Both people and nature need significantly greater investment to adapt to climate emergencies that are damaging human communities and natural habitats across the world, according to Wildlife Conservation Society adaptation scientists.

“We cannot rely solely on mitigation,” said Lauren Oakes, a WCS conservation scientist. “Climate change is already damaging many human communities and many parts of the natural world. We need more investment to protect and restore intact and healthy ecosystems that help people adapt to the impacts of a changing climate.”

Added Molly Cross, a WCS adaptation scientist and Science Director for the WCS Climate Adaptation Fund: “This latest assessment by the United Nations Environment Programme (UNEP), in combination with their 2020 Adaptation Gap Report, makes a clear call to action for greater investment in nature-based approaches for reducing climate risks and vulnerabilities.”

Oakes and Cross offered these comments upon the release of the UNEP Adaptation Gap Report for 2021, which suggests that the growing likelihood that the global temperature rise will exceed 1.5°C in the next two decades should be met with greater planning for climate adaptation approaches.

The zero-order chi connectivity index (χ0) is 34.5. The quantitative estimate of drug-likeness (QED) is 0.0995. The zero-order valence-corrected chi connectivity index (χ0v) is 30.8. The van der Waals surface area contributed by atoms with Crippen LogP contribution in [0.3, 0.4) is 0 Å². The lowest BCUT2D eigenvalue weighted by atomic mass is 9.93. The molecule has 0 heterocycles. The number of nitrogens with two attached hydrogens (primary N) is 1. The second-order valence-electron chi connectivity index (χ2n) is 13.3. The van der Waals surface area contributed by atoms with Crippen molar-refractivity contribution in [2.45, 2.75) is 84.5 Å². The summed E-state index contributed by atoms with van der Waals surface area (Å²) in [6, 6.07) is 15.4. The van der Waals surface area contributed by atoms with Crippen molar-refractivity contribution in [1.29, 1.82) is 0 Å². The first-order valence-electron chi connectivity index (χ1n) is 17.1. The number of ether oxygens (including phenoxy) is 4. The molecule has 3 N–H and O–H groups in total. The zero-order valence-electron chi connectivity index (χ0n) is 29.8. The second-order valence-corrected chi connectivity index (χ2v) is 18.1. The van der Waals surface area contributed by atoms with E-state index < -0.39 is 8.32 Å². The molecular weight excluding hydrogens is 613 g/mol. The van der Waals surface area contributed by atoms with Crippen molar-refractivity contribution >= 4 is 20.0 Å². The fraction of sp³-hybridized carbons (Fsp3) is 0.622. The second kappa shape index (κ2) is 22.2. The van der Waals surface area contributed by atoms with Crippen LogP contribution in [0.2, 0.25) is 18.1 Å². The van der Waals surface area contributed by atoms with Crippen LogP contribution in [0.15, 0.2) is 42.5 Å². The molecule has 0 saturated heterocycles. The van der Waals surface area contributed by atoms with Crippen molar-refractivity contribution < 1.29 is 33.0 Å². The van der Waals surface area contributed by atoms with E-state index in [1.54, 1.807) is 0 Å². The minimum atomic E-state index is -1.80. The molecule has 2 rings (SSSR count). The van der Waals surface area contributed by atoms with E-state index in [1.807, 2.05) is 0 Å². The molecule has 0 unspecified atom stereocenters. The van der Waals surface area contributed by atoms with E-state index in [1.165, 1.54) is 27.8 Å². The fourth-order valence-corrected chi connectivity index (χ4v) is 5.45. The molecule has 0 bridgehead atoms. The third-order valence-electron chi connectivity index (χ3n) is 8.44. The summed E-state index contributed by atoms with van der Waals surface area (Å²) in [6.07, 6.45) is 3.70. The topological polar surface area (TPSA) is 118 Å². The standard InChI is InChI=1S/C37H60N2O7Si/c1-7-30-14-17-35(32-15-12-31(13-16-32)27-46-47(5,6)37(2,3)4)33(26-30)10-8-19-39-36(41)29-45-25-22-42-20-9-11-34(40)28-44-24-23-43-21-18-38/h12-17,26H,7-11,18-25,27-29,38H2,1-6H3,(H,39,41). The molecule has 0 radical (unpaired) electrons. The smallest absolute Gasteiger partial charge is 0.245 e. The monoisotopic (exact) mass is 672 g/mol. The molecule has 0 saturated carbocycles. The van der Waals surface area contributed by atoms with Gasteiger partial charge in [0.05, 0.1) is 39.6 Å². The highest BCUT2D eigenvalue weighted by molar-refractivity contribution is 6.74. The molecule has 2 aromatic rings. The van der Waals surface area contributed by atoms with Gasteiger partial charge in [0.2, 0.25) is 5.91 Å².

WCS works extensively in the area of climate adaptation.

With funding from the Doris Duke Charitable Foundation(DDCF), the WCS Climate Adaptation Fund has supported implementation of over 100 conservation projects designed to help wildlife and ecosystems, and the people that depend on them, adapt to changing climate.Lessons learned from these projects are already helping conservation specialists better understand the effects of climate change in a range of habitats and are advancing best practices in adaptation practice.

Examples of these projects include:

A National Wildlife Federation project converting 50 vacant lots in Philadelphia to climate-resilient pollinator meadows to protect pollinator populations through changing climate conditions, increase stormwater retention, and reduce urban heat island effects.

In Minnesota, with a Nature Conservancy project, reforestation of recently harvested forestlands with a combination of native tree species expected to thrive in warmer and drier conditions will increase the capacity of northern forests, and local livelihoods that depend on them, to adapt to climate change.

An American Forests project restoring 270 acres of degraded ranch lands in the Lower Rio Grande Valley of Texas, resulting in 100,000 tons of carbon stored over 50 years and a climate-adapted habitat for local species, 11 of which are endangered.